Inability? Under this heading, I would consider factors like cultural blind spots, ignorance of what a word or phrase means to somebody else (e.g. Sambo), etc. With that understanding of it, I am sure that I have been guilty in the past, and would certainly want brothers who see it and who care for me to point it out. James teaches us that the wisdom that is from above is “easily entreated” (Jas. 3:17), and that is the kind of wisdom I always want to have. With that said, I would therefore like to seek Thabiti’s forgiveness for affronting him in some of these areas he has mentioned. His forbearance throughout our conversation has made it plain to me that he is not one of those who is working a system of racial grievances, and he is therefore not the kind of person that I want to have hurt in this way. My apologies. And I would want to extend this to any who are in the same position that Thabiti has been in.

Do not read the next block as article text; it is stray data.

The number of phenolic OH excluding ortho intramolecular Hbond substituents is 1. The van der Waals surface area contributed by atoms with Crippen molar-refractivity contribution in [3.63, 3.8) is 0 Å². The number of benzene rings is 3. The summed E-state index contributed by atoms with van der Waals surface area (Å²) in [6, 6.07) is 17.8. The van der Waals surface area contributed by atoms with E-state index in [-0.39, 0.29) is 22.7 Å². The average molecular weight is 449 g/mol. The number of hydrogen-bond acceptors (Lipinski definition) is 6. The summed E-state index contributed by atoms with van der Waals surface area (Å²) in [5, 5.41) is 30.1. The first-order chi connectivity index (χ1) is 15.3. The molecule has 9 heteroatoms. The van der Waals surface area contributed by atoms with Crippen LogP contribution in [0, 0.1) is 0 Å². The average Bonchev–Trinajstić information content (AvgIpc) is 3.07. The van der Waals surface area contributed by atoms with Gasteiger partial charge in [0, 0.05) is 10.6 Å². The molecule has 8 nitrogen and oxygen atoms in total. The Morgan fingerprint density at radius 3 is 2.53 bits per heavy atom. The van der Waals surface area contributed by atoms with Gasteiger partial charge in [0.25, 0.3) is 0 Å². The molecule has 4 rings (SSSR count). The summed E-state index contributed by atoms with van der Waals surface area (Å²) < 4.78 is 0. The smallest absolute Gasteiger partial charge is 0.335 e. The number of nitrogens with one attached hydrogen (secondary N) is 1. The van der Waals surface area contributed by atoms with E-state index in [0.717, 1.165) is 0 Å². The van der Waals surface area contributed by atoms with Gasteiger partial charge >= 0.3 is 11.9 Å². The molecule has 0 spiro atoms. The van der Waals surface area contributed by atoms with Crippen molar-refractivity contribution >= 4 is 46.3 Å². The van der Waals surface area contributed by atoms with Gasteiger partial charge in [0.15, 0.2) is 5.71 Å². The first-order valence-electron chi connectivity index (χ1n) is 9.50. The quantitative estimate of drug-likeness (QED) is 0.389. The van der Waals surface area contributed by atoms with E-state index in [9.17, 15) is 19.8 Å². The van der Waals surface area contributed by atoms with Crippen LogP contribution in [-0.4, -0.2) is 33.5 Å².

If this were all, life would be easier than it is. But remember that we also have to factor in the fact that some basketball players are lying there on the floor, and I didn’t come within two feet of them. I am still willing to point this out to the ref, and am willing to point out they have no business holding their ankle like that. I am most willing to be charged with racial insensitivity under these circumstances. I am unwilling to be a racist, and unwilling to be racially insensitive (second definition), but I do not know of any way to be a faithful Christian in this time of ours without drawing those charges.
Real racial reconciliation is not a game, and so if we want it, we have to stop playing games. We have to be willing to have conversations in which everybody says what they actually think, and where we all stay at the table after we have said it. That’s what love actually looks like.
Thabiti mentioned we might finish this off with a summary statement from each of us, which I think would be good.